Not long after this, Smith achieved success on a personal front as well, as he married actress Jada Pinkett on New Year's Eve 1998. The following autumn, Smith returned to cinemas with Enemy of the State, a conspiracy thriller with Gene Hackman that had him on the run from government agents. That film scored a commercial bull's-eye, but its triumph preceded a minor disappointment. The following summer, Smith starred opposite Kevin Kline in Wild Wild West, Sonnenfeld's lackluster follow-up to Men in Black, an overwrought and ham-handed cinematic rendering of the late-'60s TV hit.
The late fall of 2000 found Smith back in cinemas, playing a mysterious golf caddy who tutors down-on-his-luck putter Matt Damon in the syrupy The Legend of Bagger Vance (2000). Smith then trained rigorously for his most demanding role up to that point: that of legendary boxer Muhammad Ali in director Michael Mann's biopic Ali (2001). The film struggled to find an audience, and critics were mixed, even if Smith's well-studied performance earned praise as well as his first Oscar nomination. While Smith executive produced the Robert De Niro/Eddie Murphy comedy Showtime (2002), he doubled it up with work in front of the camera, on the sci-fi comedy sequel Men in Black II, also helmed by Barry Sonnenfeld. As expected, the film made an unholy amount of money; he followed it up with yet another sequel, the Bruckheimer-produced Bad Boys II. It topped the box office, as expected. The next year saw Smith pull the one-two punch of I, Robot -- a futuristic, effects-laden fantasy -- and the CG-animated Shark Tale, in which he voiced Oscar, a little fish with a big attitude who scrubs whales for a living. While Smith had proven himself as an action star time and again and had received high marks for his dramatic work, it remained to be seen if he could carry a romantic comedy. All speculation ceased in early 2005 with the release of Hitch: Starring Smith as a fabled "date doctor," the film had the biggest opening weekend for a rom-com to date, leading many to wonder if there was anything Smith couldn't do.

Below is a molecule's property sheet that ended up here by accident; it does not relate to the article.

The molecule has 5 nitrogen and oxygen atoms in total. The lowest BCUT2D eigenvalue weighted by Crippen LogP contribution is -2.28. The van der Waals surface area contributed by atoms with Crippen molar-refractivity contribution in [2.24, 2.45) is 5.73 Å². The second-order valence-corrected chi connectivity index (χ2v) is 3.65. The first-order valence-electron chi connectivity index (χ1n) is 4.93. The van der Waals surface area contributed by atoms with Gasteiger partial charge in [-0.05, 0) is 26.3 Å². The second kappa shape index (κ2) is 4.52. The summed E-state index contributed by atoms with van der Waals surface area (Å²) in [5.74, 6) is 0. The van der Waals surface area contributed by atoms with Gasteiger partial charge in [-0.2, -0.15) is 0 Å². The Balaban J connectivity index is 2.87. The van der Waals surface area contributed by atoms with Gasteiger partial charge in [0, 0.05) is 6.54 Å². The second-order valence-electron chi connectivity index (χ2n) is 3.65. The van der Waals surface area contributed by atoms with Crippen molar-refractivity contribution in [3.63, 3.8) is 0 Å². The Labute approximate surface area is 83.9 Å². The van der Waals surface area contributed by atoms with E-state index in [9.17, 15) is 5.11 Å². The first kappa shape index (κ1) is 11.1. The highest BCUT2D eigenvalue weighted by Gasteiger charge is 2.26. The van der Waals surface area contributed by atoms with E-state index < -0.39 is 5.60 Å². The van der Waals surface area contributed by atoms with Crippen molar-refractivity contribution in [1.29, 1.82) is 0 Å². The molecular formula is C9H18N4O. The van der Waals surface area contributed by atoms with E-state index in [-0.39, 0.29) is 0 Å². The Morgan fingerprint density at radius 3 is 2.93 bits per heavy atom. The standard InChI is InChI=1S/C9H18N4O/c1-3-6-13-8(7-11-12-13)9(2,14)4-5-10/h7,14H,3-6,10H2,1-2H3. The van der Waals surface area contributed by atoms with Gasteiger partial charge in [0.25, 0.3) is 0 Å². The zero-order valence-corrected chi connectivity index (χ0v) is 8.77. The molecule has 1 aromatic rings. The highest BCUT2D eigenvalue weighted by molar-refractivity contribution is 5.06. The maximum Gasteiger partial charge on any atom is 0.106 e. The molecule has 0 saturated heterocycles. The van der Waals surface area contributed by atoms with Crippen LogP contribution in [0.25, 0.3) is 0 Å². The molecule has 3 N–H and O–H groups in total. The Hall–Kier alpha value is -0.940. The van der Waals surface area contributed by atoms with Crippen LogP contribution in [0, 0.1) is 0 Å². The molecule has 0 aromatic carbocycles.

The following year, Smith starred in the period drama The Pursuit of Happyness. Set in early-'80s San Francisco, and directed by Gabriele Muccino (a director specifically summoned for the task by Smith), the film recounted the true story of Charles Gardner (Smith), a single dad struggling in an unpaid position as an intern at Dean Witter, all in an effort to be able provide for his son. The film tapped new reserves of compassion and desparation in Smith's persona, as he managed to fully embody another real-life character while maintaining all of the qualities that endeared him to audiences in the first place: His humor, his hustle and his ingenuity. Upon its release, Happyness provided Smith with perhaps his first cinematic hat trick: critical praise, a second Academy Award nomination for Best Actor, and staggering box-office success (the film would become one of his largest hits). Meanwhile, he began work as the lead in I Am Legend (2007), the third screen incarnation of sci-fi giant Richard Matheson's seminal novel of the same title (following a 1964's The Last Man on Earth, and 1971's The Omega Man). ~ Nathan Southern, Rovi